Prior to dismissal under Rule 41(b), the court must consider four similar factors: "(1) the plaintiffs degree of personal responsibility; (2) the amount of prejudice caused the defendant; (3) the presence of a drawn out history of deliberately proceeding in a dilatory fashion; and (4) the effectiveness of sanctions less drastic than dismissal." Hillig v. Comm 'r of Internal Review, 916 F.2d 171, 174 (4th Cir. 1990). "[T]he Court will combine the two tests in determining if dismissal is appropriate under Rules 37(d) and 41(b)" because the legal standards for dismissal under both rules are '"virtually the same.'" Taylor v. Fresh Fields Markets, Inc., No. 94-0055-C, 1996 WL 403787, at *2 (W.D. Va. June 27, 1996) (quoting Carter v. Univ. of W.Va. Sys., 23 F.3d 400, 1994 WL 192031, at *2 (4th Cir. 1994)); see, e.g., Tabor v. E.J. Patterson, Inc., No. Civ. A. 98-2438, 1999 WL 52144 (E.D. La. Jan. 28, 1999) (analyzing facts under Fed.R.Civ.P. Rules 37(d) and 41(b) together and dismissing without prejudice pro se plaintiffs claims where plaintiff twice failed to appear for his scheduled deposition). The Court also considers whether the party facing dismissal or a default judgment is aware of these possible sanctions. See Green v. Chatillon & Sons, 188 F.R.D. 422, 424 (M.D. N.C. 1998) (dismissing case with prejudice and noting that the plaintiff had "already been explicitly warned that her continued failure to provide discovery could lead to such a sanction"); Sadler, 178 F.R.D. at 59-60 (noting that "district courts must precede dismissal with an 'explicit and clear' threat to a party that failure to meet certain conditions could result in dismissal of the party's case with prejudice").

Here, with regard to the first factor under both tests, Johnson's bad faith or personal responsibility, she failed to provide any responses to Diversified's discovery requests or to justify her failure to respond even after being ordered by this Court and warned that dismissal of her case against Diversified could result. See January 15, 2016, Letter Order. "Failure to respond to interrogatories can merit dismissal or default." Green, 188 F.R.D. at 424 (citing Nat'l Hockey League v. Metro. Hockey Club, 427 U.S. 639, 643 (1976), and Daye v. Gen. Motors Corp., 172 F.R.D. 173, 179 (M.D. N.C. 1997)). Moreover, noncompliance with discovery orders supports a finding of bad faith. Id. In Green, the plaintiff demonstrated bad faith when she failed to comply with a magistrate judge's "order directing her to respond to [the defendant's] interrogatories and requests for documents." Id. Similarly, Johnson has demonstrated her bad faith by failing to comply with the January 15, 2016, Letter Order compelling the same. Moreover, Johnson has failed to respond in any way to Diversified's motion for sanctions. Plaintiffs conduct in this case demonstrates a "pattern of indifference and disrespect to the authority of the court, " Mut. Fed. Sav & Loan Ass 'n, 872 F.2d at 93, and supports the conclusion that she acted in bad faith.

As noted, the second factor is the prejudice caused Defendant, for which I must consider whether the evidence withheld is material. Id Considering that "[t]he purpose of pre-trial discovery is for a litigating attorney to obtain information from the opposing party, information which in many cases is not otherwise available, " Middlebrooks v. Sebelius, Civ. No. PJM 04-2792, 2009 WL 2514111, at *3 (D. Md. Aug. 13, 2009), Diversified has suffered significant prejudice as a result of Johnson's continued noncompliance with discovery requests. The evidence sought by Diversified's discovery request goes to the heart of her claim, and it cannot be disputed that her failure to answer to any of Diversified's discovery requests precludes Diversified from preparing a defense. See Anderson v. Found for Advancemen, Educ. & Emp't of Am. Indians, 155 F.3d 500, 505 (4th Cir. 1998). Diversified first requested discovery on or about October 12, 2015. See Def's Disc. Req. Diversified made subsequent attempts to secure this discovery from Johnson. See Def's Letter. She ignored a specific Court Order to provide "forthright and complete" responses to Diversified's discovery requests. See January 15, 2016, Letter Order. Thus, Defendant suffered additional prejudice in the form of added expenses, aggravation, and delay.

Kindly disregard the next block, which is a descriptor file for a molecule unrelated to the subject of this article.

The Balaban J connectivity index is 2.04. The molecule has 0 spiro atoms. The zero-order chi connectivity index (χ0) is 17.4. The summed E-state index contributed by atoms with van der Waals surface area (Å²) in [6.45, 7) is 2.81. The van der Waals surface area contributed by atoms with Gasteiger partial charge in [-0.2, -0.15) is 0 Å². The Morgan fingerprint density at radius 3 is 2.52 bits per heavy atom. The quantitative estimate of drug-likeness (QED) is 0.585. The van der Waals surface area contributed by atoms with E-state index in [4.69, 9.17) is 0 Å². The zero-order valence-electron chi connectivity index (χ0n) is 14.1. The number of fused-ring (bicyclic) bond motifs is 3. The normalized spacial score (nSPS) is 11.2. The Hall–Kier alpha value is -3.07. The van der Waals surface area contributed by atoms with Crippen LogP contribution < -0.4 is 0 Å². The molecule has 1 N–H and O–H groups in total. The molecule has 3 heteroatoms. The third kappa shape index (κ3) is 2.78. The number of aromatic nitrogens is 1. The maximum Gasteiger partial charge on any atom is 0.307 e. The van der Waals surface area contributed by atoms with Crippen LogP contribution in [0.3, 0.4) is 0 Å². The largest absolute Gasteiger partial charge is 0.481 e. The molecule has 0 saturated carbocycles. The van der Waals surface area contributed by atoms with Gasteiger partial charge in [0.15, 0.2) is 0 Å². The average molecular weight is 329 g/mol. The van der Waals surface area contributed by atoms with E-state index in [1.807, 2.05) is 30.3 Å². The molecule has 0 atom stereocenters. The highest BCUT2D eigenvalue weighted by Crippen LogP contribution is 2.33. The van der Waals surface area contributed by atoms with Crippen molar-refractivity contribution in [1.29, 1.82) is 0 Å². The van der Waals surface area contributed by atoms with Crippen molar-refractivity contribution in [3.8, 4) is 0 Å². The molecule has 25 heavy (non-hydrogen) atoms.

With regard to the third factor-Plaintiffs history of dilatoriness or noncompliance and the need to deter such behavior-Johnson has failed to comply with the rules of procedure and Court orders regarding discovery in this case, and she has not indicated a likelihood of responding to future discovery requests. Johnson's failure to respond to discovery requests has already resulted in the dismissal of her case against Defendant NCO Financial Systems, Inc. See ECF No. 42. Conduct such as "stalling and ignoring direct orders of the court . . . must obviously be deterred." Mut. Fed. Sav. & Loan Ass'n, 872 F.2d at 93. Deterring egregious acts of noncompliance should prevent future litigants from "flout[ing] other discovery orders of other District Courts." Nat'l Hockey League v. Metro. Hockey Club, 477U.S. 639, 643 ...